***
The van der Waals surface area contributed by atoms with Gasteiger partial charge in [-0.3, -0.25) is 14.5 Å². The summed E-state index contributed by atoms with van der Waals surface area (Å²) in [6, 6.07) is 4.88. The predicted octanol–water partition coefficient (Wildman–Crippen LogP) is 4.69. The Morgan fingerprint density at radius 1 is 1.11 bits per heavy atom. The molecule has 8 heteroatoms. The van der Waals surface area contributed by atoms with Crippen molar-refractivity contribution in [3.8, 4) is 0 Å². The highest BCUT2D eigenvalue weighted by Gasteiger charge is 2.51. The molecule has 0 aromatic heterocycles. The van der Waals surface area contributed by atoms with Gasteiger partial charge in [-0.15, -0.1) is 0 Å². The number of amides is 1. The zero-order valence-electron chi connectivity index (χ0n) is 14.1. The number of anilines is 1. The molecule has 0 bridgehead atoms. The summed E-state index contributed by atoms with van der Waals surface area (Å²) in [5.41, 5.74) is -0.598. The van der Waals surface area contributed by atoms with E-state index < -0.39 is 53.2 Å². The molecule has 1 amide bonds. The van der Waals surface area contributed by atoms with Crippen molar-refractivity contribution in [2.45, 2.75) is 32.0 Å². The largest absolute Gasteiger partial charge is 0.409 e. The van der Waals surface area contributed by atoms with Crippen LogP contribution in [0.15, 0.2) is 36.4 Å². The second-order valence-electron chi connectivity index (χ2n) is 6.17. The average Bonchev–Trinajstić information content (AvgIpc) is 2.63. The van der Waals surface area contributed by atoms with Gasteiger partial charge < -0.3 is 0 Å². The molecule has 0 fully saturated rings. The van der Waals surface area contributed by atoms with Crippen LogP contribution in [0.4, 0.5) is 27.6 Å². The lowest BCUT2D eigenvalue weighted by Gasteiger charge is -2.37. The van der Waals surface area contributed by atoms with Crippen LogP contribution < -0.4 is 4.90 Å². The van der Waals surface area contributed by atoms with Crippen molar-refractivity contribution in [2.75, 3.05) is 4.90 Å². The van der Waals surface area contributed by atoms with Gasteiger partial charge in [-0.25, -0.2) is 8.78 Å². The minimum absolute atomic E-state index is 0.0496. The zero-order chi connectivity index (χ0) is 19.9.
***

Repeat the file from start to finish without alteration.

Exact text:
The van der Waals surface area contributed by atoms with Gasteiger partial charge in [-0.3, -0.25) is 14.5 Å². The summed E-state index contributed by atoms with van der Waals surface area (Å²) in [6, 6.07) is 4.88. The predicted octanol–water partition coefficient (Wildman–Crippen LogP) is 4.69. The Morgan fingerprint density at radius 1 is 1.11 bits per heavy atom. The molecule has 8 heteroatoms. The van der Waals surface area contributed by atoms with Crippen molar-refractivity contribution in [3.8, 4) is 0 Å². The highest BCUT2D eigenvalue weighted by Gasteiger charge is 2.51. The molecule has 0 aromatic heterocycles. The van der Waals surface area contributed by atoms with Gasteiger partial charge in [-0.15, -0.1) is 0 Å². The number of amides is 1. The zero-order valence-electron chi connectivity index (χ0n) is 14.1. The number of anilines is 1. The molecule has 0 bridgehead atoms. The summed E-state index contributed by atoms with van der Waals surface area (Å²) in [5.41, 5.74) is -0.598. The van der Waals surface area contributed by atoms with E-state index < -0.39 is 53.2 Å². The molecule has 1 amide bonds. The van der Waals surface area contributed by atoms with Crippen molar-refractivity contribution in [2.45, 2.75) is 32.0 Å². The largest absolute Gasteiger partial charge is 0.409 e. The van der Waals surface area contributed by atoms with Crippen LogP contribution in [0.15, 0.2) is 36.4 Å². The second-order valence-electron chi connectivity index (χ2n) is 6.17. The average Bonchev–Trinajstić information content (AvgIpc) is 2.63. The van der Waals surface area contributed by atoms with Gasteiger partial charge < -0.3 is 0 Å². The molecule has 0 fully saturated rings. The van der Waals surface area contributed by atoms with Crippen LogP contribution in [0.4, 0.5) is 27.6 Å². The lowest BCUT2D eigenvalue weighted by Gasteiger charge is -2.37. The van der Waals surface area contributed by atoms with Crippen LogP contribution < -0.4 is 4.90 Å². The van der Waals surface area contributed by atoms with Crippen molar-refractivity contribution in [2.75, 3.05) is 4.90 Å². The van der Waals surface area contributed by atoms with Gasteiger partial charge in [-0.25, -0.2) is 8.78 Å². The minimum absolute atomic E-state index is 0.0496. The zero-order chi connectivity index (χ0) is 19.9.